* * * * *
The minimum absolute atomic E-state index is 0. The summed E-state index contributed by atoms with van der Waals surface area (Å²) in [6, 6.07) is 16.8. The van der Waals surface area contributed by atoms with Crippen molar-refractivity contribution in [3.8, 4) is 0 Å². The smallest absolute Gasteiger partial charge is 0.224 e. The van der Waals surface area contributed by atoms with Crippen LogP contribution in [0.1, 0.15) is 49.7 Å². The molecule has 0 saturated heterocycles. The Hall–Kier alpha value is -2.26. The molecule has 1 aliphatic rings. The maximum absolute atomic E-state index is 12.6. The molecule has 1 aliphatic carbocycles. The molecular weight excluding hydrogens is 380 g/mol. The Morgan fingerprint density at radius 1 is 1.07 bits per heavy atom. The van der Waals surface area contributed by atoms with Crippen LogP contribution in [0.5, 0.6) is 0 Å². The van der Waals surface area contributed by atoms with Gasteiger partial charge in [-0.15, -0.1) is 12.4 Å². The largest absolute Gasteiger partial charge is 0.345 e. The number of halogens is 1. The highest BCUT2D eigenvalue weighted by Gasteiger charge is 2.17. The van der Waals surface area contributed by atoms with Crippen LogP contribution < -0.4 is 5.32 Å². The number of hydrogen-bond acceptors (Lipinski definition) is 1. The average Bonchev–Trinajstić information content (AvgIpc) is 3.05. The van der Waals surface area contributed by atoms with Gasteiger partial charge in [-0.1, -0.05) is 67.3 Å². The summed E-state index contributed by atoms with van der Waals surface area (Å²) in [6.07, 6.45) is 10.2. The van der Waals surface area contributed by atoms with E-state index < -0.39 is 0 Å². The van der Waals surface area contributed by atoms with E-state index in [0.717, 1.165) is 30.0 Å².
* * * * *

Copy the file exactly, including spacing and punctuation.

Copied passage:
The minimum absolute atomic E-state index is 0. The summed E-state index contributed by atoms with van der Waals surface area (Å²) in [6, 6.07) is 16.8. The van der Waals surface area contributed by atoms with Crippen molar-refractivity contribution in [3.8, 4) is 0 Å². The smallest absolute Gasteiger partial charge is 0.224 e. The van der Waals surface area contributed by atoms with Crippen LogP contribution in [0.1, 0.15) is 49.7 Å². The molecule has 0 saturated heterocycles. The Hall–Kier alpha value is -2.26. The molecule has 1 aliphatic rings. The maximum absolute atomic E-state index is 12.6. The molecule has 1 aliphatic carbocycles. The molecular weight excluding hydrogens is 380 g/mol. The Morgan fingerprint density at radius 1 is 1.07 bits per heavy atom. The van der Waals surface area contributed by atoms with Crippen LogP contribution in [0.5, 0.6) is 0 Å². The van der Waals surface area contributed by atoms with Gasteiger partial charge in [-0.15, -0.1) is 12.4 Å². The largest absolute Gasteiger partial charge is 0.345 e. The number of halogens is 1. The highest BCUT2D eigenvalue weighted by Gasteiger charge is 2.17. The van der Waals surface area contributed by atoms with Crippen LogP contribution < -0.4 is 5.32 Å². The number of hydrogen-bond acceptors (Lipinski definition) is 1. The average Bonchev–Trinajstić information content (AvgIpc) is 3.05. The van der Waals surface area contributed by atoms with Gasteiger partial charge in [-0.1, -0.05) is 67.3 Å². The summed E-state index contributed by atoms with van der Waals surface area (Å²) in [6.07, 6.45) is 10.2. The van der Waals surface area contributed by atoms with E-state index < -0.39 is 0 Å². The van der Waals surface area contributed by atoms with E-state index in [0.717, 1.165) is 30.0 Å².